A Play in Pictures, Part I

by:  Molly FitzMaurice at 03/25/2015

The Play that Wouldn’t Fit in a Packet

Molly FitzMaurice is the Literary Apprentice at the Huntington Theatre Company.  In this 3-part series she documents her experience as a dramaturg working on George C. Wolfe's The Colored Museum - now playing at the Huntington through April 5.

When we start rehearsal for a play at the Huntington, the staff gathers to welcome the cast and production team over coffee. While others’ hands reach out to grab a muffin or offer a greeting, mine are stacked with packets. Packets -- have you forgotten that word since 10th grade history class, left it in your locker with half the Roman emperors? Maybe your field has swapped it for the sexier “brief” or “file,” but mine never had that nerdy-girl-takes-off-her-glasses-and-is-suddenly-gorgeous teen movie moment. Some dramaturgs are taking down their pony tails and shaking out the stereotype, but much of my practice admittedly still starts in dusty library stacks. Whether it’s a hefty glossary of Depression-era slang for this fall’s Awake and Sing! or 19th century Irish immigrants’ letters home for The Second Girl,  packets of historical and contextual research support most Huntington productions. And at their most basic, the packets of paper I carry are armfuls of words. So how do you dramaturg a play that speaks in images?         

The Colored Museum opens with “slides, rapidly flashing before us. Images we’ve all seen before... The images flash, flash, flash,” and this practice of confronting all-too-familiar images centers the play. For playwright George C. Wolfe, the play “had the form of archetypes or the form of reclaiming, what I like to call reclaiming silhouettes, or reexamining the silhouette. We have such a knee-jerk response to the silhouette, that if it's a fat black woman with a bandanna on her head, we way ‘Offensive? Road block! Don't think! Don't hear what the character's saying, don't deal with it.’ Because so much of the imagery of the archetype has been co-opted by white culture-and turned into a stereotype so that we end up throwing out certain symbols and imagery that have a tremendous amount of power.” When I offer the production team a packet, I hope to enhance our understanding of the play, but a dozen articles on the history of the ‘mammy’ mean far less than the way we feel when confronted with the image of ‘a fat black woman with a bandanna on her head.’ My words would further risk diluting or sanitizing the powerful imagery of this play, or just missing the point.  To understand this play, using the traditional packet would be like serving soup with a slotted spoon.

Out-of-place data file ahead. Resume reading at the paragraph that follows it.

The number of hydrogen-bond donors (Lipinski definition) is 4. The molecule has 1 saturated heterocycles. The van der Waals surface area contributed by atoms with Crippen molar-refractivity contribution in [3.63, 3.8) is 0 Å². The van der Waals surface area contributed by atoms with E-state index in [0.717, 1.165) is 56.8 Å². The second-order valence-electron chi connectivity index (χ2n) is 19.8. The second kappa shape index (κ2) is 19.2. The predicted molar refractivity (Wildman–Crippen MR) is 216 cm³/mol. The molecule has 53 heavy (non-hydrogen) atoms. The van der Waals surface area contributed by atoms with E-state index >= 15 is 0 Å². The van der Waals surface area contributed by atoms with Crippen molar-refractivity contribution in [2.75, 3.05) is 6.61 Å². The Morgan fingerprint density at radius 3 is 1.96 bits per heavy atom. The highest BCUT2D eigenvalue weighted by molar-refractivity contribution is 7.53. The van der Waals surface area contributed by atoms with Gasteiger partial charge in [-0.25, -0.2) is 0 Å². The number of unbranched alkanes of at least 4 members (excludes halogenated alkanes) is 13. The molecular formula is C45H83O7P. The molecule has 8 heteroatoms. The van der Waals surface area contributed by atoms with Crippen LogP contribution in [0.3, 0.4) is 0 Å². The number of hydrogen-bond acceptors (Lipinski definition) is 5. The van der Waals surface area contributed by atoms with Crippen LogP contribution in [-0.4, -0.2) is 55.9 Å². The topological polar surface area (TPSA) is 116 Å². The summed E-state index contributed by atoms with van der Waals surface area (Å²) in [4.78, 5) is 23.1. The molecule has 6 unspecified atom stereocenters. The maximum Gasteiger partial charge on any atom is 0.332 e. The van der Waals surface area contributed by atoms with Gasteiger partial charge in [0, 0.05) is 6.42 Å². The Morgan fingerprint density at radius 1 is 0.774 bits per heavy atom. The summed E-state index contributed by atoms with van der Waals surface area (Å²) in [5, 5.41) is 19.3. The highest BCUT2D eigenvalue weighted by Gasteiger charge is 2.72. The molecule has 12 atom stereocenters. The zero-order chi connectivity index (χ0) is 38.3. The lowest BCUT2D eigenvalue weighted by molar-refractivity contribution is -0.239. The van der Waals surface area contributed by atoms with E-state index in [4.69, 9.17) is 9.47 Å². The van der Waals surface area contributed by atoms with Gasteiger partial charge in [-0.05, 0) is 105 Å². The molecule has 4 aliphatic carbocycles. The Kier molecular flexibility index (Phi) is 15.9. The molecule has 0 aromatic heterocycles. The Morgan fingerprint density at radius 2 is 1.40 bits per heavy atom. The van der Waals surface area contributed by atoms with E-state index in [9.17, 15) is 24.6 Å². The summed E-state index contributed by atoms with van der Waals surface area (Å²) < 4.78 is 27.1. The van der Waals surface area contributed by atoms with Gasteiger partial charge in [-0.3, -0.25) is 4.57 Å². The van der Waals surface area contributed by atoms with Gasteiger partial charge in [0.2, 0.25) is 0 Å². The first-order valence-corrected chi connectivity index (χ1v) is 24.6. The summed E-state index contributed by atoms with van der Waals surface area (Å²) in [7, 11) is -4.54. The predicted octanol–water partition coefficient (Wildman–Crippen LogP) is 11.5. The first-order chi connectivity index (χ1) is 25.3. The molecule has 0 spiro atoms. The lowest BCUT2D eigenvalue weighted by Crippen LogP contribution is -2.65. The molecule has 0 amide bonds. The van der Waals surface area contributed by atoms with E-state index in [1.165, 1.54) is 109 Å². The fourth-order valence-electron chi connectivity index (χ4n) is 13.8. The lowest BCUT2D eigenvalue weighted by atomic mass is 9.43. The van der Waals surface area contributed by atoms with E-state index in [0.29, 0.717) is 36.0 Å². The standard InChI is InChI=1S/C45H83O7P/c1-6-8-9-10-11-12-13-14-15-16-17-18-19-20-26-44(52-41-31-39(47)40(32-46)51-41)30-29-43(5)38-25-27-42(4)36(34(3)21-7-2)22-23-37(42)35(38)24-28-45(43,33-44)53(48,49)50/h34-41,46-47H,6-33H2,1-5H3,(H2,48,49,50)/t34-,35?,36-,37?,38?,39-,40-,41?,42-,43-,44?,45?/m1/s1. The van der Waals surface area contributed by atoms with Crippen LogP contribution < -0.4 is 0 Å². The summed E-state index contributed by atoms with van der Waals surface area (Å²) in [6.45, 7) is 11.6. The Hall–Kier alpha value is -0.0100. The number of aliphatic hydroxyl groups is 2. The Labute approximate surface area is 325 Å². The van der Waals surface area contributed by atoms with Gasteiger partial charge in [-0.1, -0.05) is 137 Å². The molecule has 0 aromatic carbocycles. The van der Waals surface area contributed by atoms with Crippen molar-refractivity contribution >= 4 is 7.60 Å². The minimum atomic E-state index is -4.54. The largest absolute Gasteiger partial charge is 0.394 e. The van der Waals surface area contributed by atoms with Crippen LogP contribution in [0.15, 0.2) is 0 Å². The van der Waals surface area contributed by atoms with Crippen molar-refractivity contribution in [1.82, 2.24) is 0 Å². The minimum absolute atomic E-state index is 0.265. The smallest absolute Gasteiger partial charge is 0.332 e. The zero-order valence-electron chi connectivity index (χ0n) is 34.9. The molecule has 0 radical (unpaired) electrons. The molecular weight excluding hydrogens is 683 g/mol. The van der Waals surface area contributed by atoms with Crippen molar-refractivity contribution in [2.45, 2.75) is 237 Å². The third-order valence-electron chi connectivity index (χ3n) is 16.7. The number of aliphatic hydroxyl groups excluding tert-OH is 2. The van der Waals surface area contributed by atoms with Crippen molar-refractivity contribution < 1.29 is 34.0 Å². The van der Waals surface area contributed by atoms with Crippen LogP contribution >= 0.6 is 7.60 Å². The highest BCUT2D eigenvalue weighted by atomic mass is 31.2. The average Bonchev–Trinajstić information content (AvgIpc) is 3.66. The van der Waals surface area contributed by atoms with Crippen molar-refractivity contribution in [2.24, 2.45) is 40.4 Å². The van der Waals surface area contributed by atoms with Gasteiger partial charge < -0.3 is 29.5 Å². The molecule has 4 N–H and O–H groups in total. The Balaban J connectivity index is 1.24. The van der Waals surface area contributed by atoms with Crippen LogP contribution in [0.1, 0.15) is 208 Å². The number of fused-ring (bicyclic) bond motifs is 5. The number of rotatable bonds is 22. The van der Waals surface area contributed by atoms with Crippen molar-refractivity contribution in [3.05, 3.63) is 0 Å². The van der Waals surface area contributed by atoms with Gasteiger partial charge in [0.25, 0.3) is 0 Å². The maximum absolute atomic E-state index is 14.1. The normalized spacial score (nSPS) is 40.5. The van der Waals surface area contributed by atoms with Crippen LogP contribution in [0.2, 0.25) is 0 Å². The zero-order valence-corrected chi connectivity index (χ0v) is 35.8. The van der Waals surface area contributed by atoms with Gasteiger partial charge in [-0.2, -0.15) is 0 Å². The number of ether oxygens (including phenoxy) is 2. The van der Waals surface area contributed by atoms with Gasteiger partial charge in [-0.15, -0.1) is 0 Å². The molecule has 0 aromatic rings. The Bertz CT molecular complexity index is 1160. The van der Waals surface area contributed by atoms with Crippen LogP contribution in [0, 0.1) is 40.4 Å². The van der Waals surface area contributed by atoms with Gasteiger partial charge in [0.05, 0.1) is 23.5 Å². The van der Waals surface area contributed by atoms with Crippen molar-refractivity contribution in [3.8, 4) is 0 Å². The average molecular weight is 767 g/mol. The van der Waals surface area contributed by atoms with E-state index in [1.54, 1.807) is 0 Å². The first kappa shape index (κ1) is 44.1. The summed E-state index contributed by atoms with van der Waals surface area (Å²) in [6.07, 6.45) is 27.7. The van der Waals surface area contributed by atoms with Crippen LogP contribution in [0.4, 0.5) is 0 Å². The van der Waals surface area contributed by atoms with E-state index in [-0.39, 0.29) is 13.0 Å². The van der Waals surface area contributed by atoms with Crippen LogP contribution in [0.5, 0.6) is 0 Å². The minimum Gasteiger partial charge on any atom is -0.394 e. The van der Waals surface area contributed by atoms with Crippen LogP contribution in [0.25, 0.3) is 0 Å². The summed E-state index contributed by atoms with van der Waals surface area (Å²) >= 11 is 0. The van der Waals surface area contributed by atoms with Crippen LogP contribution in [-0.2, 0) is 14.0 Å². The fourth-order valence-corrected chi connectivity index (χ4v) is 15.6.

Research for The Colored Museum meant taking a hard look at stereotypical images.

In Part II of this series, I’ll explore how I expanded my dramaturgical toolkit to accommodate the play that wouldn’t fit in a packet.


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